International Development Minister Marie-Claude Bibeau says a federal program to match donations for the East African famine generated $21.3 million from Canadians.
The amount is one of the smallest responses to a Canadian government matching donation program since they initiated the idea for the Indian Ocean tsunami in 2004 — and at least one aid agency thinks the distraction of the political drama in the United States might bear some of the blame.
An estimated 20 million people face possible starvation in Somalia, South Sudan, Nigeria and Yemen in a drought and conflict-induced famine that a United Nations official has called the worst humanitarian crisis since the Second World War.
After the United Nations sought nearly $6.3 billion in urgent aid for the region, Bibeau announced the Famine Relief Fund would match dollar for dollar all donations to eligible organizations between March 17 and June 30.
The total raised was less than one-third of the $70.4 million Canadians donated in 2011 to the East Africa Drought Relief Fund, when about 9.5 million people were affected.
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Nevertheless, Jessie Thomson, senior humanitarian director for CARE Canada, says the appeal worked and fundraising did spike thanks to the visibility the matching program added.
"I do think the matching fund served as a really powerful tool in mobilizing attention to the crisis that wouldn't have been there otherwise," she said.
The $21.3 million was actually more than she expected would be raised. CARE Canada was part of a group of seven Canadian aid groups which joined forces as the Humanitarian Coalition to raise funds, bringing in $8 million of the $21.3 million.
She said she is "pleasantly surprised" by the result.
The Trump effect
The 2011 fund matched donations over about a two-month period, while this year the matching funds were provided for donations made over 3.5 months.
Visuals of Somali refugees pouring over the border every day into Kenya helped drive attention to the disaster in 2011, Thomson said. This time, getting people's attention has been a lot harder as the daily dramas in U.S. politics are drowning everything else out.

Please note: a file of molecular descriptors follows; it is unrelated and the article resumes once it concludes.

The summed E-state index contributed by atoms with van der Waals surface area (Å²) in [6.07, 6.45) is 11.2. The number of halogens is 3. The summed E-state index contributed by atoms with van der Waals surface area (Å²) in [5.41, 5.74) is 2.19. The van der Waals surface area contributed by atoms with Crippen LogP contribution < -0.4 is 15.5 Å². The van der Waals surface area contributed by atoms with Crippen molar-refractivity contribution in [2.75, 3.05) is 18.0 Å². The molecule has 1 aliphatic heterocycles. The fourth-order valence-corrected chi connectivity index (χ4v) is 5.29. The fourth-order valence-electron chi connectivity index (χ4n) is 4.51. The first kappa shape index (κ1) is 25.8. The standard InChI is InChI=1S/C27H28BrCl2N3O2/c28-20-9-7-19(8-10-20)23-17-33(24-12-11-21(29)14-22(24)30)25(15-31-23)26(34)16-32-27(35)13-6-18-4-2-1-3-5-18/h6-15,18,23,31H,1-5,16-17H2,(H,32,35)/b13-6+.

"I think we're competing with a lot of, you know, difficult and attention-grabbing stories coming out south of the border and I don't know how you counter that," she said. "That's a reality but that is dominating the headlines."
Canada has run matching donation programs for international disasters 12 times since 2004. The biggest response to date was for the Haiti earthquake in 2010 when Canadians donated $220 million which was matched by Ottawa.
The 2004 tsunami raised $213 million.
Only two of the 12 raised smaller amounts than the latest famine fund — $11 million in about five weeks for the Burma Cyclone Relief Fund in 2011 and $6.9 million for the Sahel Food Crisis Relief Fund over eight weeks in 2012.
Kira Froese, a senior communications manager with the Canadian Red Cross, said the agency refrains from comparing responses to different appeals.
"It can be difficult for us to say why some disasters raise more funds or get more attention than others," she said.
A spokesman for Bibeau said the $21 million is a substantial amount and that "Canadians showed great generosity."
The matching programs do not mean any organization that raises money will receive an exact matching amount. Rather organizations have to apply for the matching funds with detailed program plans.
Ten different aid agencies will share the $21.3 million in matching funds, Bibeau's office said.
Thomson said CARE Canada is getting more than $4 million and will use it for a number of existing programs, including to help aid the cholera outbreak in Yemen and to help refugees in Uganda who have fled South Sudan.